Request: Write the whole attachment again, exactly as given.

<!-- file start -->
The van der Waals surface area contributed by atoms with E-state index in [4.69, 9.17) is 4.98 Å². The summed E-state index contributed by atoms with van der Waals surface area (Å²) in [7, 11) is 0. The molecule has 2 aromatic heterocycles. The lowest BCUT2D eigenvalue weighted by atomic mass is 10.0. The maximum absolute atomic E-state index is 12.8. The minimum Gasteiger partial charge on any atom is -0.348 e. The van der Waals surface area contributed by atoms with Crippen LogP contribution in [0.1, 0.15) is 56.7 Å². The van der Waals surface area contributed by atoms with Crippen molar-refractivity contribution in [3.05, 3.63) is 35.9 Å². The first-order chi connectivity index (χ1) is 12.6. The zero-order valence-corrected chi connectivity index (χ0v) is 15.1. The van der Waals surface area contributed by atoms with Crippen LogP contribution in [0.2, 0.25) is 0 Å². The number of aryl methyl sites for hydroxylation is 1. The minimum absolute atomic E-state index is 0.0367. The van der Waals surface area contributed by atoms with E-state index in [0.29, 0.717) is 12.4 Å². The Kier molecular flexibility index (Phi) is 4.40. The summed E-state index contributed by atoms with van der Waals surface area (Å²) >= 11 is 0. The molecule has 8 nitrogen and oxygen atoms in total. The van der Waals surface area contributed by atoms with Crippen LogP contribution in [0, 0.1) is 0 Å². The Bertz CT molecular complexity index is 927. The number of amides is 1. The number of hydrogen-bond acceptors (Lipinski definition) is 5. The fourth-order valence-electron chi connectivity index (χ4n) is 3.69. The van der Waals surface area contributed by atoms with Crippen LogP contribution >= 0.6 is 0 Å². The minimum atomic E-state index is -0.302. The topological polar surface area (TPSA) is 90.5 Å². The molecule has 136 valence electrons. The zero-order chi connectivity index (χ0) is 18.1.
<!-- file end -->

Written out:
The van der Waals surface area contributed by atoms with E-state index in [4.69, 9.17) is 4.98 Å². The summed E-state index contributed by atoms with van der Waals surface area (Å²) in [7, 11) is 0. The molecule has 2 aromatic heterocycles. The lowest BCUT2D eigenvalue weighted by atomic mass is 10.0. The maximum absolute atomic E-state index is 12.8. The minimum Gasteiger partial charge on any atom is -0.348 e. The van der Waals surface area contributed by atoms with Crippen LogP contribution in [0.1, 0.15) is 56.7 Å². The van der Waals surface area contributed by atoms with Crippen molar-refractivity contribution in [3.05, 3.63) is 35.9 Å². The first-order chi connectivity index (χ1) is 12.6. The zero-order valence-corrected chi connectivity index (χ0v) is 15.1. The van der Waals surface area contributed by atoms with Crippen LogP contribution in [0.2, 0.25) is 0 Å². The number of aryl methyl sites for hydroxylation is 1. The minimum absolute atomic E-state index is 0.0367. The van der Waals surface area contributed by atoms with E-state index in [0.29, 0.717) is 12.4 Å². The Kier molecular flexibility index (Phi) is 4.40. The summed E-state index contributed by atoms with van der Waals surface area (Å²) >= 11 is 0. The molecule has 8 nitrogen and oxygen atoms in total. The van der Waals surface area contributed by atoms with Crippen LogP contribution in [0, 0.1) is 0 Å². The Bertz CT molecular complexity index is 927. The number of amides is 1. The number of hydrogen-bond acceptors (Lipinski definition) is 5. The fourth-order valence-electron chi connectivity index (χ4n) is 3.69. The van der Waals surface area contributed by atoms with Crippen LogP contribution >= 0.6 is 0 Å². The minimum atomic E-state index is -0.302. The topological polar surface area (TPSA) is 90.5 Å². The molecule has 136 valence electrons. The zero-order chi connectivity index (χ0) is 18.1.